When my six-year-old son watched a video about human evolution at school this year, he argued that it was wrong: humans had not evolved from apes, he had been told. He and his schoolmates decided they must have come from another planet instead. His teacher and I found it tough to convince him of the truth.
I blame India’s junior minister for human-resource development, Satyapal Singh, who made widely publicized statements earlier this year that Charles Darwin’s theory of evolution was wrong because no one had actually seen humans evolve from ape-like ancestors. Singh’s senior minister, Prakash Javadekar, quickly rejected the statements in the press, and thousands of Indian scientists circulated an online petition asking the junior minister to retract his comments. But it was too late: many children, mine included, had already been exposed to Singh’s thoughts through friends, parents or otherwise.
Absurd claims from government officials are all too common. In 2017, Rajasthan education minister Vasudev Devnani said that cow dung wards off radioactivity, and that being near the animals prevents colds and coughs. In 2015, at the prestigious Indian Science Congress in Mumbai, one presentation suggested that around 7,000 years ago, people on the subcontinent possessed aeroplanes capable of interplanetary travel and that this was documented in religious texts and poetry. Days after the death of Stephen Hawking last month, India’s science and technology minister said the physicist had proclaimed that the Vedas, India’s ancient religious scripture, had theories that explain relativity better than Einstein did. Both the Indian-born president of the UK Royal Society and a scientist representing the Stephen Hawking Foundation immediately disputed the claim, and columnists in the Indian press excoriated the statements.
Against this backdrop, the national school curriculum is under revision, with comments invited until the end of the week. I worry that current standards for science teaching leave our children susceptible to anti-science influences. Strong education is, of course, essential to building a strong scientific workforce, but it is more important than that. Even if the textbooks themselves are correct, students are not learning the information or analytical thinking they need to make reasonable decisions about life or health.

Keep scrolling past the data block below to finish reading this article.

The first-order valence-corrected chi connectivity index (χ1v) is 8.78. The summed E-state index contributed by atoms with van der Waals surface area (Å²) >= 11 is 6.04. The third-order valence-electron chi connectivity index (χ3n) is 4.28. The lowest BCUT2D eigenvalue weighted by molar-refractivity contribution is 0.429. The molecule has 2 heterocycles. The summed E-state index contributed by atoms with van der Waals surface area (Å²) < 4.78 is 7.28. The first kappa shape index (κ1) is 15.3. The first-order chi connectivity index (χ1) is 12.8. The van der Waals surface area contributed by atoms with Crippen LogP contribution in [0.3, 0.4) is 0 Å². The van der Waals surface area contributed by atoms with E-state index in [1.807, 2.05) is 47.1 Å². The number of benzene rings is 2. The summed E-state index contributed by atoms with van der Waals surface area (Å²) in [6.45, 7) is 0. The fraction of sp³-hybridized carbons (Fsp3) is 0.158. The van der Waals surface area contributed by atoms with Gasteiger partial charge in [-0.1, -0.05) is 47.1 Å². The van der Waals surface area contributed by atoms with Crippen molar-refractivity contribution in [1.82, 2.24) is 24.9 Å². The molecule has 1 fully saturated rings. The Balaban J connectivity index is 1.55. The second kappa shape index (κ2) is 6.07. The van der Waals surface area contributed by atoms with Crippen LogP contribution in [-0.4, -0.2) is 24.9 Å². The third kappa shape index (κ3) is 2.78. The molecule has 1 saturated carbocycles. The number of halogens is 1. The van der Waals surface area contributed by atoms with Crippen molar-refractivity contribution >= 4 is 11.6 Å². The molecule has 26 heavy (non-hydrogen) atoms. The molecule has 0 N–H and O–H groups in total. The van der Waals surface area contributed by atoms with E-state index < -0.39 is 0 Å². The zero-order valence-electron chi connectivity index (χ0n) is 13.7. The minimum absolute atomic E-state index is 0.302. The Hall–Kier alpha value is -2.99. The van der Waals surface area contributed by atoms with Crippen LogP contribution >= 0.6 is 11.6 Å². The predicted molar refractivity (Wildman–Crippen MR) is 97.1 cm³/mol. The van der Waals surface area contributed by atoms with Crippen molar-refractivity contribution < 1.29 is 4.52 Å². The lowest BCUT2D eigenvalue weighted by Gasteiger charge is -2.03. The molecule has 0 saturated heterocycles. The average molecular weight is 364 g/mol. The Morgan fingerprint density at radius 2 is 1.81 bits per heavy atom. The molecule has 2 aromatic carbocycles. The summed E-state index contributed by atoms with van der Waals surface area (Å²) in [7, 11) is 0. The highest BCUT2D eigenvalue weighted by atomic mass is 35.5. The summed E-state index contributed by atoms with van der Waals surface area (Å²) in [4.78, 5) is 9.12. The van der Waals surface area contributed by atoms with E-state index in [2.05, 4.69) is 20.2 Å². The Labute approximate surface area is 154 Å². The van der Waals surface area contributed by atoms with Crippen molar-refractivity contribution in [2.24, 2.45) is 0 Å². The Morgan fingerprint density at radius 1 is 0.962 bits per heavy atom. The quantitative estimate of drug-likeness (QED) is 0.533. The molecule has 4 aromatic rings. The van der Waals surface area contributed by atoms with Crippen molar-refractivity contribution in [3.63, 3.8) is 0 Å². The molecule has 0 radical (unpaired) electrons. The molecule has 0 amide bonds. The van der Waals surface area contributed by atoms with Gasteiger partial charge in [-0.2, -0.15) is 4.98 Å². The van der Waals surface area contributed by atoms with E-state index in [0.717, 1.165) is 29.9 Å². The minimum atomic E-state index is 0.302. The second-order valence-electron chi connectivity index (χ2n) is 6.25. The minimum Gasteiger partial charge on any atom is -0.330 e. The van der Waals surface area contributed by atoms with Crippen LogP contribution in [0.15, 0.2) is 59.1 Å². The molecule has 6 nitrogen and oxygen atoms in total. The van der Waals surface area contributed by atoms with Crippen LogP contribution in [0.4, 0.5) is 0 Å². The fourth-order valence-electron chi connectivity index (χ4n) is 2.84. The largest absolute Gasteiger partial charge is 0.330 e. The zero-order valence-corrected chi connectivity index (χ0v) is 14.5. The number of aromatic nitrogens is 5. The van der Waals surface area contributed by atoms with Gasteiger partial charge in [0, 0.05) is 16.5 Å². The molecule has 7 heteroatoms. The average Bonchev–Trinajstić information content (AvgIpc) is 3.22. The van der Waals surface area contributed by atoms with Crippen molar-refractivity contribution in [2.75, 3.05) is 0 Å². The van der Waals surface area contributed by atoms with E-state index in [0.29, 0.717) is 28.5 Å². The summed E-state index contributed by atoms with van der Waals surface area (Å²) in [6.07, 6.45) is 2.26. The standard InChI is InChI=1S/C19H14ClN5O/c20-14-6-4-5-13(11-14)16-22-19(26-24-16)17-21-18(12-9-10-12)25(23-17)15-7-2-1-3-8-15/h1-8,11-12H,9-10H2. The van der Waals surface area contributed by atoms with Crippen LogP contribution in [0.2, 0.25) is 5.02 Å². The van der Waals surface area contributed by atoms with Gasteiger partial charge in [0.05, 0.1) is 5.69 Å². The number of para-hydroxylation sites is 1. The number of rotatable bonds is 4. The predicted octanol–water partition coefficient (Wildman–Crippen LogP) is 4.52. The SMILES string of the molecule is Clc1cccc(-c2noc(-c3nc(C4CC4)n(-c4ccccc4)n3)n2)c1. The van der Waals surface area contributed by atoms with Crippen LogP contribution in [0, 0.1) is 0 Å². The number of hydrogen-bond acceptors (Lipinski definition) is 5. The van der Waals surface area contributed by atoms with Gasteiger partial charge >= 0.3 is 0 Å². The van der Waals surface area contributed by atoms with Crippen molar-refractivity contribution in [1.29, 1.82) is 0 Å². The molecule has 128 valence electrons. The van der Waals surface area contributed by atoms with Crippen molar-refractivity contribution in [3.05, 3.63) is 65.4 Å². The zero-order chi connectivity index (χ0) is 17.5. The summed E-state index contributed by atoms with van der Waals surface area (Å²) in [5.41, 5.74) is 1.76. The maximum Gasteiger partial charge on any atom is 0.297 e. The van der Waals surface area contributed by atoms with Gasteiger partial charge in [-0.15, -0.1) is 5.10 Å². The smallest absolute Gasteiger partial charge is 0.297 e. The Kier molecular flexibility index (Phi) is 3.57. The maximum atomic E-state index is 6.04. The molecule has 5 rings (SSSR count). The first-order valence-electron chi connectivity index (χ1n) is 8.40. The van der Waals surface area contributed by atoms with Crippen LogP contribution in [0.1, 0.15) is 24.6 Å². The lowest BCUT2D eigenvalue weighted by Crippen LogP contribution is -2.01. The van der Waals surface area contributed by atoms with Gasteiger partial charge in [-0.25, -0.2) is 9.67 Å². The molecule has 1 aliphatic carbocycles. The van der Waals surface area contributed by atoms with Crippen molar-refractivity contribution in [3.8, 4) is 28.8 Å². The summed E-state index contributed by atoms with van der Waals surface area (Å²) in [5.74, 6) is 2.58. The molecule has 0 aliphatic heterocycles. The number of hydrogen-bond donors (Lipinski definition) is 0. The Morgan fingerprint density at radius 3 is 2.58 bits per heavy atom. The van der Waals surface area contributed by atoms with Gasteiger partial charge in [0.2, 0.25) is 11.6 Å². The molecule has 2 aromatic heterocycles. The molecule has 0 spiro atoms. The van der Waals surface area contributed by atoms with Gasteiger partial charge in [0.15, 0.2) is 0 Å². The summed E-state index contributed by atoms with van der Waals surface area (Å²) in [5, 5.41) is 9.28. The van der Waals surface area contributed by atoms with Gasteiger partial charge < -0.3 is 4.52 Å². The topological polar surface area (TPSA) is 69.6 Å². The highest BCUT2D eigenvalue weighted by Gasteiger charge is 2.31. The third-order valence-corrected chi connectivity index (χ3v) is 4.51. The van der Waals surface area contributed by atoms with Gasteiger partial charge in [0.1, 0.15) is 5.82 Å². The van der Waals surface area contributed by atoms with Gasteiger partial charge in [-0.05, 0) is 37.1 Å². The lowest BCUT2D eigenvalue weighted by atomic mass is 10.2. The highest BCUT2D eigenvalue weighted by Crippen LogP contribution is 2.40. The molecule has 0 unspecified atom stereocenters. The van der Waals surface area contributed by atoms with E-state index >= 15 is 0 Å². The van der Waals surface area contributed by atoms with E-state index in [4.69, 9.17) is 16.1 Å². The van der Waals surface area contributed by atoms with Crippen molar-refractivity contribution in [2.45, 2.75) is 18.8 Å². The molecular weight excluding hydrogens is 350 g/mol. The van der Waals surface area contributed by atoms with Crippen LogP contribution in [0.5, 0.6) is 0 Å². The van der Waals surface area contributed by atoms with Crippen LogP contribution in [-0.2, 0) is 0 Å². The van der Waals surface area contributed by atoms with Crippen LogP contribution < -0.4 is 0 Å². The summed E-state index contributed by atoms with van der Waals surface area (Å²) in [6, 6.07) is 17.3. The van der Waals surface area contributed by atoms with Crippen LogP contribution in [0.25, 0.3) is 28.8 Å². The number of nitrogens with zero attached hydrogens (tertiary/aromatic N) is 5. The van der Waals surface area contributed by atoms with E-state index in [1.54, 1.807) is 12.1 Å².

Last year, thousands of Indian citizens marched in support of science, particularly for better funding for research. They should now push for something more fundamental: a school curriculum amended to better teach scientific facts and approaches, and to build a society that can benefit broadly from these.
I am hardly the only person calling for this kind of activism. In February, Nobel laureates at an event in Panaji, Goa, expressed serious concerns about science being attacked in India by fake news and scientifically unproven religious views. They implored Indian schools to train students in scientific thinking.
The potential benefits of science literacy and critical thinking are huge. If students understand how generations of marriage between close relatives have left them vulnerable to recessive genetic disorders, they might favour genetic testing, and not rely simply on matchmaking by astrology. Incidence of a condition called Tay-Sachs disease among Ashkenazi Jews, for example, has plummeted as more people seek genetic counselling. Even a simple blood test could prevent fatal complications.
Those who speak up for science should not be dismissed as playing politics, or being against religion, or unpatriotic. We can safeguard our national science curriculum from religious myths and still embrace common cultural values. The Sanskrit phrase Vasudhaiva Kutumbakam, which means ‘the world is one family’ and which appears in Indian scriptures, is of even greater significance today and is consistent with evolutionary theory.
And we can inspire students with historical triumphs, such as the development of astronomy in ancient times, as well as with Indian nationals such as Srinivasa Ramanujan, whose advances in number theory and infinite series rank him among the world’s greatest mathematicians. There is much to be proud of. In 2014, India succeeded at its first attempt in sending a space probe into orbit around Mars, a mission monitored from Bangalore. Last year, Indian surgeons completed a successful uterine transplant, and Indian astronomers discovered a supercluster of galaxies, which they named Saraswati for the Hindu goddess of learning.
But invoking wonder and awe is not enough. The new curriculum must also help schools to serve poor and vulnerable populations. My son had both a competent teacher and a scientist parent able to challenge his mistaken beliefs; few children have those advantages. The World Development Report 2018 found that more than 80% of 8-year-olds in rural areas of India are unable to read a single word of familiar vocabulary (such as ‘the’ or ‘cat’) when given a short piece of simple text; as a result, they are especially dependent on what they hear from adults.
We need to develop activities that invite exploration without specialized equipment. Instead of litmus paper and pH meters, teachers can use turmeric spice or extracts of hibiscus flower as acid–base indicators. And showing how science and technology can apply to real-world problems, such as sanitation and clean water, can also help students to engage with the material.
There are encouraging signs: the head of the committee charged with crafting the new education policy is the highly respected space scientist Krishnaswamy Kasturirangan. I wish him luck.
This article represents the personal views of the author, not of his employer.
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